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29 March 2023

Wellbeing at Work is Everyone’s Responsibility

Implementing a successful wellbeing strategy is a team effort. Business Psychologist, Sarah Thum-Bonanno, explores the roles and responsibilities that each member of your team has in creating a culture of healthy performance.

Historically, the responsibility for wellbeing has sat with the HR team. However, in an increasingly complex and uncertain business landscape, and in the face of declining mental health, it is not enough for wellbeing to be just another HR initiative. Organisations need to take a strategy-led approach, and it is crucial that all levels of an organisation engage.

In this short article we take a closer look at the different roles and offer some ways forward to build genuine engagement.

People Professionals / HR

People professionals / HR are at the driving seat of an organisation’s wellbeing strategy. They build the business case and gain essential sponsorship from senior leaders. Once the wellbeing strategy is in place, they develop processes for embedding wellbeing into everyday work and drive buy-in from across the organisation.

Senior Leaders

Senior Leaders play a key role in championing employee wellbeing. They can influence the culture by role modelling healthy behaviours, and their own storytelling can break down stigma and open up the conversation on wellbeing.


According to the Wraw Resilience Survey 2022, managers account for up to 22% of employees’ wellbeing. Managers operationalise the wellbeing strategy into the day-to-day rhythm of the business.  Like senior leaders, managers set expectations for behaviour, and they can either support, or undermine, psychological safety.


Every employee has a responsibility for their own wellbeing. Some stress is beneficial for performance: it generates energy and innovation. However, it is essential that individuals monitor their levels of stress and avoid the descent into burnout. Organisations can support this by offering stress management and resilience training.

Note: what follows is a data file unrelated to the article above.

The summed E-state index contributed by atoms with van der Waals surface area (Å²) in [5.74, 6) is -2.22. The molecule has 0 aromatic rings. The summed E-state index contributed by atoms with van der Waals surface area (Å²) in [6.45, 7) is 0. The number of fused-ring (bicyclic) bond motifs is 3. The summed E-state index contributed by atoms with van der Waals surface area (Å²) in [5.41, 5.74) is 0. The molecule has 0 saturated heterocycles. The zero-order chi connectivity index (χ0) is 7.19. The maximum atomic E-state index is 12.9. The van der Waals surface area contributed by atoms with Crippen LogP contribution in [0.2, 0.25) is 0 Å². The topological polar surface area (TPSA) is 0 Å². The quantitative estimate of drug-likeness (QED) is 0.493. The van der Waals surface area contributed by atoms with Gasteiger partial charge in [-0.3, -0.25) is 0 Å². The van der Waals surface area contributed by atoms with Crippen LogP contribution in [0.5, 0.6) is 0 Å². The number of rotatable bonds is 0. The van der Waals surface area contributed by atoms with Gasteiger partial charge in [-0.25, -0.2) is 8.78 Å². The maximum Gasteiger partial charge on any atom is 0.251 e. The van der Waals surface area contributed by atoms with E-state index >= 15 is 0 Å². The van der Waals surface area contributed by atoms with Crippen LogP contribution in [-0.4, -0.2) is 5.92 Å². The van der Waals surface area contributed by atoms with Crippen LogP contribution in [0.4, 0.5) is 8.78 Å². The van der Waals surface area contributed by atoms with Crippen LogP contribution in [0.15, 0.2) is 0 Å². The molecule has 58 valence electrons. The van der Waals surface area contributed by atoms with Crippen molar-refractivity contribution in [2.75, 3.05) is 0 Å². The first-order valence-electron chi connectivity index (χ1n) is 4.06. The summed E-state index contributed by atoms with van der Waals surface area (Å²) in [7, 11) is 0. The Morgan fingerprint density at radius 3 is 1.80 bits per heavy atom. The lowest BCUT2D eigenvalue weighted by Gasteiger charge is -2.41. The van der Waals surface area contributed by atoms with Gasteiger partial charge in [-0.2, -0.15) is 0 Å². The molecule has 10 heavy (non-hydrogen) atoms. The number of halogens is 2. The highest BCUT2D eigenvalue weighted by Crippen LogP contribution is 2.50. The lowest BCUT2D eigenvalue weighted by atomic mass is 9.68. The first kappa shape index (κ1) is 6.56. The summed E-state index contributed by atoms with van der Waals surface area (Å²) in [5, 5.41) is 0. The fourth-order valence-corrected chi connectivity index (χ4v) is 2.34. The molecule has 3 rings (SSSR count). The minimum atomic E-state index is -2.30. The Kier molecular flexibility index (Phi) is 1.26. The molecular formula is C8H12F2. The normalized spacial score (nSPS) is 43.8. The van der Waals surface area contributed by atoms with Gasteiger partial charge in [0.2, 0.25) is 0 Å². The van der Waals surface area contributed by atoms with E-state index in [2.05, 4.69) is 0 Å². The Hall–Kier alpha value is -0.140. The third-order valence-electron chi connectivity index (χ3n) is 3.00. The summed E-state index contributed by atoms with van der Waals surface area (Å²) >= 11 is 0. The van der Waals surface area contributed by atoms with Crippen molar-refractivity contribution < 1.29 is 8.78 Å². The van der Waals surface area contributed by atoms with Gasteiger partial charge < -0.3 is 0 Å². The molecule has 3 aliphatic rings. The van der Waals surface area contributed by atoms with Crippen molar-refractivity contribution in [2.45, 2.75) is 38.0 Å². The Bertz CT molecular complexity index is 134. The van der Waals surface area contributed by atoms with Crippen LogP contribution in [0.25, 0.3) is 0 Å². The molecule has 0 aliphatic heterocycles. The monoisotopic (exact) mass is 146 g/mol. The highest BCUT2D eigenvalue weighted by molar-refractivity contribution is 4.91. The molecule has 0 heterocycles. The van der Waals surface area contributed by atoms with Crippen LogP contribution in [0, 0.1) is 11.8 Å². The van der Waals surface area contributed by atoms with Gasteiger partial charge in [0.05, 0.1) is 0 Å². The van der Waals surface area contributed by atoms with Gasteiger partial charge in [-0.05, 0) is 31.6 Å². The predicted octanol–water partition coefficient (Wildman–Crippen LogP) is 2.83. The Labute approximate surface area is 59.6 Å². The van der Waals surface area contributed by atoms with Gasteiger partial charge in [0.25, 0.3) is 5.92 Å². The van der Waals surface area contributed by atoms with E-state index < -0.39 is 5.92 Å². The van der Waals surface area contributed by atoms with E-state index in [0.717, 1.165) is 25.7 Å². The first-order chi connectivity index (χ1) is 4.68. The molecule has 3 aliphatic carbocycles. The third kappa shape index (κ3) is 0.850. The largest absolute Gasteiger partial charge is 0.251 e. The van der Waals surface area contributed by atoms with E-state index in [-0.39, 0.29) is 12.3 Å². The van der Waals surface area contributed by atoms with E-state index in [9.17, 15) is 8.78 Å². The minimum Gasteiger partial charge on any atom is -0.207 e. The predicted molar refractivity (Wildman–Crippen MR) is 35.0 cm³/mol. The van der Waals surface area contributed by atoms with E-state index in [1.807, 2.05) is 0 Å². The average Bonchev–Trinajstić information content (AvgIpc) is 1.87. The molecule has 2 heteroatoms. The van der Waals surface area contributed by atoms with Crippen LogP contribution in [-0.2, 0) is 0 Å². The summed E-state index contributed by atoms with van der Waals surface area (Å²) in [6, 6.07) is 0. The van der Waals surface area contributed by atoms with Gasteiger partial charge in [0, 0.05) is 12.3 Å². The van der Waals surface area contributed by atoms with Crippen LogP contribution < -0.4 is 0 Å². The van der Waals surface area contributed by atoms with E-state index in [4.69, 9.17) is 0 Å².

Wellbeing Champions

Wellbeing Champions play an essential role in shaping and promoting an organisation’s wellbeing strategy. As well as signposting key services and resources, they take the lead in organising campaigns and live events that put the spotlight on healthy living. They are a dedicated point of contact and provide a vital link between stakeholders and employees.

Mental Health First Aiders

Mental Health First Aiders play a critical role in promoting wellbeing within an organisation. These individuals are trained to provide initial support and guidance to employees who may be experiencing mental health challenges or distress. They are able to recognise the signs of common mental health problems, provide non-judgmental listening and support, and refer individuals to appropriate resources for further help.

What does this mean for your organisation?

A wellbeing strategy is no longer a nice-to-have. It is a strategic imperative for organisations as they navigate a complex business landscape. However, a successful strategy relies on buy-in and co-operation from all levels of the business. Here are a few key places to start:

  • Offer management training courses to build knowledge and confidence in the area of wellbeing.
  • Train a team of wellbeing champions and get them involved in shaping your wellbeing strategy.
  • Identify key stakeholders across the organisation and bring them together to build momentum for change.


Building a culture of wellbeing requires a team effort. When the whole organisation is on board, healthy performance becomes part of the DNA. It doesn’t happen overnight, but with a steady commitment and a clear strategy change will come.

To find out more about building a wellbeing strategy, download our free guide.

About the Author

SARAH THUM-BONANNO has a robust academic background in the field of psychology and has a passion for wellbeing. She has built her reputation as a highly regarded and much-loved coach and facilitator specialising in the practical application of organisational psychology.

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